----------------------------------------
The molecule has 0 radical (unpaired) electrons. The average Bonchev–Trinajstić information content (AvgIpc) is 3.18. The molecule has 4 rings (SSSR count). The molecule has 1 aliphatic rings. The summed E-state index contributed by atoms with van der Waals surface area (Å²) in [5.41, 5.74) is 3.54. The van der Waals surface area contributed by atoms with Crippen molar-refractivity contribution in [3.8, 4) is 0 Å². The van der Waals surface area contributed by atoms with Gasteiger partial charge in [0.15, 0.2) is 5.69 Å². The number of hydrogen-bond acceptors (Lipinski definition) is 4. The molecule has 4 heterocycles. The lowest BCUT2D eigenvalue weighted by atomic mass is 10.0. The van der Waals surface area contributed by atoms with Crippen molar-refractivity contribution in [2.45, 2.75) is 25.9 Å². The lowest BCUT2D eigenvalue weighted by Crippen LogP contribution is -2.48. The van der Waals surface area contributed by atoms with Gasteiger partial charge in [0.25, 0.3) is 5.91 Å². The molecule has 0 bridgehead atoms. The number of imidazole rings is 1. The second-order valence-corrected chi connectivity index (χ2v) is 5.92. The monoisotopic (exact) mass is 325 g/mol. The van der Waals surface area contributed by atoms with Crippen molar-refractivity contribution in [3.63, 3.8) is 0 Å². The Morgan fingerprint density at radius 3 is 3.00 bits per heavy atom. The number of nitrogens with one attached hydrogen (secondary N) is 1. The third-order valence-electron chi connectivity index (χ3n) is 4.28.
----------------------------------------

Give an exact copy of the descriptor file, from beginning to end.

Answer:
The molecule has 0 radical (unpaired) electrons. The average Bonchev–Trinajstić information content (AvgIpc) is 3.18. The molecule has 4 rings (SSSR count). The molecule has 1 aliphatic rings. The summed E-state index contributed by atoms with van der Waals surface area (Å²) in [5.41, 5.74) is 3.54. The van der Waals surface area contributed by atoms with Crippen molar-refractivity contribution in [3.8, 4) is 0 Å². The van der Waals surface area contributed by atoms with Gasteiger partial charge in [0.15, 0.2) is 5.69 Å². The number of hydrogen-bond acceptors (Lipinski definition) is 4. The molecule has 4 heterocycles. The lowest BCUT2D eigenvalue weighted by atomic mass is 10.0. The van der Waals surface area contributed by atoms with Crippen molar-refractivity contribution in [2.45, 2.75) is 25.9 Å². The lowest BCUT2D eigenvalue weighted by Crippen LogP contribution is -2.48. The van der Waals surface area contributed by atoms with Gasteiger partial charge in [0.25, 0.3) is 5.91 Å². The molecule has 0 bridgehead atoms. The number of imidazole rings is 1. The second-order valence-corrected chi connectivity index (χ2v) is 5.92. The monoisotopic (exact) mass is 325 g/mol. The van der Waals surface area contributed by atoms with Crippen molar-refractivity contribution in [3.63, 3.8) is 0 Å². The Morgan fingerprint density at radius 3 is 3.00 bits per heavy atom. The number of nitrogens with one attached hydrogen (secondary N) is 1. The third-order valence-electron chi connectivity index (χ3n) is 4.28.